Comment: This is true. But implicit in Womack’s criticism is that Taylor should have figured that work should be made to flow continuously. At the time, the need did not exist because most markets were sellers’ markets, so batch-and-queue processing made perfect sense. Taylor did his part, and others who followed built upon his work which soon resulted in continuous flow (in final assembly, but not in upstream processes. An exception was engine manufacturing at Morris Motors in the U.K.).
So there was no need to align and tightly connect all of the work with everyone working at the same rate (known to us today as takt time.)
Comment: Frank George Woollard, who built on Ford’s and Taylor’s work, paced work according to a takt time in the U.K. automotive industry in the 1920s.
He concluded that process village layouts were fine if progress was monitored with accurate “travelers” and production schedules for each step (later automated as MRP) and that the really important task for managers was to make full use of the assets in each village, both technical and human.
Comment: That’s right. The reason why that made sense at the time is stated below.
This led to chronic overproduction to keep every machine and worker busy.
Comment: Back then (1880s through the 1930s), it was a sellers’ market. So, in general, batch-and-queue processing and overproduction were OK. When markets go from sellers’ to buyer’s, batch-and-queue production and overproduction causes many problems, as we all now know. That transition started to occur in the U.S. in the 1930s and in Japan after World War II.
To make the best of a bad thing, Taylor also invented standard-cost, absorption accounting, which judged managers on how fully they utilized labor and machines and then treated in-process inventories, no matter how unnecessary, as assets. And, as Dr. Deming pointed out, the focus on production without reference to the quality of the production was corrosive both to quality and to improvement.
Comment: Taylor did not invent standard cost absorption accounting. That distinction belongs to G. Charter Harrison. It was invented in relation to the sellers’ markets that existed at the time. It was a good way to account for costs in batch-and-queue production, and, as we all know, a terrible way to account for costs with flow production.
As for improvement beyond current best practice, this was to be done by experts making observations without consultation with workers or line managers and, in Taylor’s case, by external consultants. Indeed, Taylor invented the modern consulting industry as the first management consultant, in addition to being the first process consultant.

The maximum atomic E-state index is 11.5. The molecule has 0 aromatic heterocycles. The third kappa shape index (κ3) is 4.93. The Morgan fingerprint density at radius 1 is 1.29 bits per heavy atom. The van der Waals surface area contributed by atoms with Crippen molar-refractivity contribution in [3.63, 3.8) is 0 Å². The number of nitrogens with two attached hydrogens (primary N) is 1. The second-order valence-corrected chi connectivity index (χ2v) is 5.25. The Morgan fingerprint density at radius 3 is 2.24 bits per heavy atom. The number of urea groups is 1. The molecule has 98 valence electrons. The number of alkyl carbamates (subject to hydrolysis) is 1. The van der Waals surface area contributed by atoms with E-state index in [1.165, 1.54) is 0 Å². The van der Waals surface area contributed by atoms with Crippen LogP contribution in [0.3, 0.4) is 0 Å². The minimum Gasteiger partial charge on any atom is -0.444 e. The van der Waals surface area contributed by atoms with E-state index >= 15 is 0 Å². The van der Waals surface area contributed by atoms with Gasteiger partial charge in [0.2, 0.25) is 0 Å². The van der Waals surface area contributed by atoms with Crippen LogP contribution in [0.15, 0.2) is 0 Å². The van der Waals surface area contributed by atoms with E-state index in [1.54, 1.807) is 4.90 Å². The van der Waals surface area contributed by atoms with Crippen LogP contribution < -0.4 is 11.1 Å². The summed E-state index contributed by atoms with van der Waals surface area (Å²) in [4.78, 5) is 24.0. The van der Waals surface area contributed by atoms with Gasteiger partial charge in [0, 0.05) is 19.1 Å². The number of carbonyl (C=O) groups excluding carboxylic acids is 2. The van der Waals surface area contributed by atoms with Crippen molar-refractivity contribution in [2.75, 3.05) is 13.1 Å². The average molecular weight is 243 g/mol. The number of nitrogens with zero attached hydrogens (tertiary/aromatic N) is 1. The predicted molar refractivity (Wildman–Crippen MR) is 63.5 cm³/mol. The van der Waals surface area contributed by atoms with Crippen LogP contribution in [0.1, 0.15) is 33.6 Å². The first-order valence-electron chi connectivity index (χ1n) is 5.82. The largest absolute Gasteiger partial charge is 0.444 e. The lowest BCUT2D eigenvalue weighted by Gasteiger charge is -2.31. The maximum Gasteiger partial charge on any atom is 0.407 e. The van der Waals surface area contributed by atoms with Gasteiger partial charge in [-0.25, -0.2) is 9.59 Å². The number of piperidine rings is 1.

Comment: As noted earlier, in Taylor’s day it made sense for experts to think of new and better methods. But this approach changed soon after Taylor’s death. Yes, Taylor invented the modern management consulting industry. But, it’s worth noting the difference between Taylor’s consulting work (virtuous and financially unsuccessful) and that of amazingly successful “charlatans and fakirs” such as Charles Bedaux.
Oh, and finally, Taylor was a notorious cheat who doctored his results regarding productivity gains. (See Matthew Stewart’s The Management Myth and Jill Lepore’s “Not So Fast” in the [sic] New Yorker, October 12, 2009, for the lurid details.) Good grief. A really bad relative.
Comment: Irrespective of these citations (no doubt provided as biased confirming evidence), industrial engineering – Taylor’s invention – which is the basis for kaizen, has proven successful in dramatically improving productivity. In the right hands, and with the right mindset, industrial engineering also improves worker’s lives and their economic condition.
Henry Ford had no use for Taylor. He observed that the hard work of Taylor’s classic worker, Schmidt the pig iron handler, would be unnecessary if the pigs were put down in the right place to begin with. If there was no in-process inventory between production steps and if everything from the previous step was delivered directly to the next step there would be no pigs or anything else to lift. Moving from process villages to cells and continuous flow for each product family was the solution, leaving out many wasteful steps altogether. And in the early days, until the Highland Park complex was completed in 1914, Ford’s line managers and workers consulted intensively about the best way to do each task in Ford’s new flow production system by working backwards from the work itself, not by observing many workers to see who did the work the best way. But as his company grew in size, managers began to simply tell workers what to do and how to improve their work based on the analysis of industrial engineers. Workers were to keep their heads down and keep working – Taylor had come in through the back door.
Comment: It is not Taylor who had “come through the back door.” Managers telling workers what to do pre-dates Taylor – by thousands of years.
Ford was one of those folks who lived beyond his time in other ways as well, thinking that he knew what customers needed, specifically a completely standardized product with no options offered for years on end with no change. And he loved political systems that could supply the stability needed to make his system run smoothly. He was awarded medals for boosting industrial productivity by both Hitler and Stalin. And he was notoriously anti-Semitic and anti-labor and anti- a lot of other groups as well. In short his reputation would have been better served, the world would have been a better place, and lean thinkers would have had an easier time if he had been run over by a Model T in 1914 rather than living another 33 years to be become progressively more eccentric and destructive.
Comment: I think it odd, very unkind, and inappropriate to wish for anyone’s premature death. It is up to people like you and me to sort out the useful from the useless in one’s lifetime of work.